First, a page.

By Noah Hubbell
By Kiernan Maletsky
By Tom Murphy
By Noah Hubbell
By Alex Distefano
By Darryl Smyers
By Jon Solomon
By Britt Chester
"We've been listening to British folk music way more than the country stuff lately," says Taylor. "I'm looking at some of the records I've got out right now, and there's some Richard and Linda Thompson, some Fairport Convention, some John Martyn..."
"And Bert Jansch," Hirsch adds. "Since we live in this house together, you'll usually hear one of the bands we're currently obsessing over being blasted down the hallway."
There are some other British bands from the days of yore that have influenced Hirsch and Taylor -- though you wouldn't necessarily be able to tell by listening to the Court and Spark. The two musicians first played together in a jarring mid-'90s outfit called Ex-Ignota that exhibited symptoms of being infected by such early English post-punk acts as This Heat and Gang of Four, as well as more contemporary, homegrown noiseniks like Unwound and Fugazi.
"We started out thinking we had to make music that rips your fucking head off," says Hirsch. "Not that Ex-Ignota was the heaviest band ever, but we used to go crazy on stage. But eventually we were like, wait -- we can make music that's just as powerful without having to jump around the room and scream. Going from that extreme to the Court and Spark was a real learning process."
"We learned all the basics of being in a band from playing punk," admits Taylor. "Even to this day, we do as much stuff on our own as we can. We still make our own T-shirts and book our own shows. We never have had any illusions about being any bigger than time is going to allow us to be, and I think that's definitely a mindset left over from the Ex-Ignota days.
"I also think those experiences gave us a certain out-of-left-field aesthetic," he elaborates. "I like a lot of country rock, but I never stopped listening to totally weird, crazy music. I think that's why people seem to like the Court and Spark; it's sort of rootsy, but we take it and play around with the formula."
One way that the Court and Spark tweaks the alt-country equation is by submerging its songs in icy washes of atmosphere. As waves of pedal steel, banjo, brass and mandolin wax and wane, guitars bob through the ether on upsurges of echo and reverb. Drums and bass carve out huge chasms where notes hang like lonely birds. The air reeks of emptiness and extinction. It can get pretty bleak.
"One day I think we all just asked ourselves, 'Why are our songs so sad?'" says Hirsch, laughing. "There's got to be something to it. I don't know why it happens, but we're all pretty deep thinkers; we're all kind of a little bit introverted in that way. We don't go on stage in clown outfits or anything like that, but we're not unhappy people or anything. When I write stuff, I try to make it emotionally charged, and I guess that comes out kind of heavy and intense instead of lighthearted and happy.
"There are definitely some heavy, solemn songs on Double Roses," he goes on, "but there's a little bit of fun, too. I know this sounds cheesy, but I think our new record is going to have some sort of happy, fun stuff going on."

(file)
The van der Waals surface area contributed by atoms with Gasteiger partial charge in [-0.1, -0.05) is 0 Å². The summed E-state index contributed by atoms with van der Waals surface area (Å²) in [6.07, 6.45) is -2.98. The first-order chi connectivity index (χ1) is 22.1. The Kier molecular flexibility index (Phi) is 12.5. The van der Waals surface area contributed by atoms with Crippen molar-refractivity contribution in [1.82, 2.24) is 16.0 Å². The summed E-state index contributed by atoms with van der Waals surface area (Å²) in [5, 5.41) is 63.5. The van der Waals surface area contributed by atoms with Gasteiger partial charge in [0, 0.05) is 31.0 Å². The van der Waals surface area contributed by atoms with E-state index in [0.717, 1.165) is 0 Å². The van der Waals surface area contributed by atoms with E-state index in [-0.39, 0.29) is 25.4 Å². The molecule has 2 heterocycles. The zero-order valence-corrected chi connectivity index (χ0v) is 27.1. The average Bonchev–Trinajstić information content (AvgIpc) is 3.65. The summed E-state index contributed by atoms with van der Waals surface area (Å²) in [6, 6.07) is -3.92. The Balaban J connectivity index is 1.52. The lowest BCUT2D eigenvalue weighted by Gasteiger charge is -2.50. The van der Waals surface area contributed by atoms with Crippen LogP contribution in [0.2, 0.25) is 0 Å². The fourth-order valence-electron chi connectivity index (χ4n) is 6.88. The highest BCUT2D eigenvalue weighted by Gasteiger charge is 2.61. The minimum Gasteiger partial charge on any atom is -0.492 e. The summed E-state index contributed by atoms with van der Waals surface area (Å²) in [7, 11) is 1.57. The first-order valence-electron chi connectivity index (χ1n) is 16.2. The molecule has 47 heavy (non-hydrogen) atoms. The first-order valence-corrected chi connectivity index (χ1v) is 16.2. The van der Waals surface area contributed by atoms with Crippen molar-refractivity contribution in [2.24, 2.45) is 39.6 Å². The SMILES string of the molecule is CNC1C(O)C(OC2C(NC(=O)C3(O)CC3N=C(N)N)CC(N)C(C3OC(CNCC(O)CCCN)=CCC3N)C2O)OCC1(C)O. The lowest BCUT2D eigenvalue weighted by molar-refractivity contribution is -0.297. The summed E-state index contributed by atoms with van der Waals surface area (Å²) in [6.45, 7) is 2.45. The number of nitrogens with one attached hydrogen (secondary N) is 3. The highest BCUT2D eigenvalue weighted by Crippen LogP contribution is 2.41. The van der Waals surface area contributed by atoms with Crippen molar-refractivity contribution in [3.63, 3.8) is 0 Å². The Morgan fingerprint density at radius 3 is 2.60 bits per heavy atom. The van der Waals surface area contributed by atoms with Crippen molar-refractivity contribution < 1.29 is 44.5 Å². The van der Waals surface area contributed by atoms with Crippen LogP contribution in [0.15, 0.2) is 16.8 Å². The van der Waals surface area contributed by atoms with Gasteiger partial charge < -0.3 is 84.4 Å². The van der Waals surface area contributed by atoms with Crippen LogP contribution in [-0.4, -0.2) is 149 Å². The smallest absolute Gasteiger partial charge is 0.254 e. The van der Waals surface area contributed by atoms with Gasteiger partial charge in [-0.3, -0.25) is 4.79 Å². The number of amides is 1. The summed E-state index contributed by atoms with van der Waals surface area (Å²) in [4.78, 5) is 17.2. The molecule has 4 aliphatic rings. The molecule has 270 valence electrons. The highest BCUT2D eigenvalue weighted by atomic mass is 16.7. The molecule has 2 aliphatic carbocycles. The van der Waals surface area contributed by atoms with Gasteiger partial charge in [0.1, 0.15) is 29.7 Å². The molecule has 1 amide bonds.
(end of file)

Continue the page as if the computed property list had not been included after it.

And while common music parlance would have you believe that "dynamics" refers to how hushed or crushing a band can get within the space of a single song, Hirsch defines the word a bit differently: "A band that can write totally emotional, sad songs and totally inspiring, fun songs -- that's a band that understands dynamics."
The Court and Spark's masterful grasp of emotion has less to do with the sometimes shrill one-dimensionality of country and more to do with the rich, prismatic timbre of soul. In fact, when once pressed by an interviewer to categorize his band's style, Taylor responded by calling it "soul music."
"I'd still stand by that statement, I guess -- if someone was putting a gun to my head," says Taylor. "I think our goal from day one -- and it has become even more so as we've evolved over the past few years -- is to make music that's totally honest. There's no way to get around all these cliched statements I'm making here, but we just want to have a band where the music seems like a natural extension of the people making it. I think that's why a group like Ex-Ignota broke up: It was fun and cool to play in, but it was too one-sided for me. There wasn't enough color in the music to maintain my interest. As Scott and I started putting together the Court and Spark, we thought, let's make it as straightforward in terms of emotion as we can and yet not be cheesy or overly pornographic about the whole honesty thing. That's what I would mean by soul music.
" think the record we're making now is more of an honest amalgam of a lot of American music and a lot of British music and a lot of other things that we grew up listening to," he explains. "It's rootsy at points, but I also think it's way more rock and roll, more of an even mixture. Though there's a song or two with almost a bluegrassy feeling, it has less to do with country music than our other records, I think. But I'm sure it'll just get called alt-country."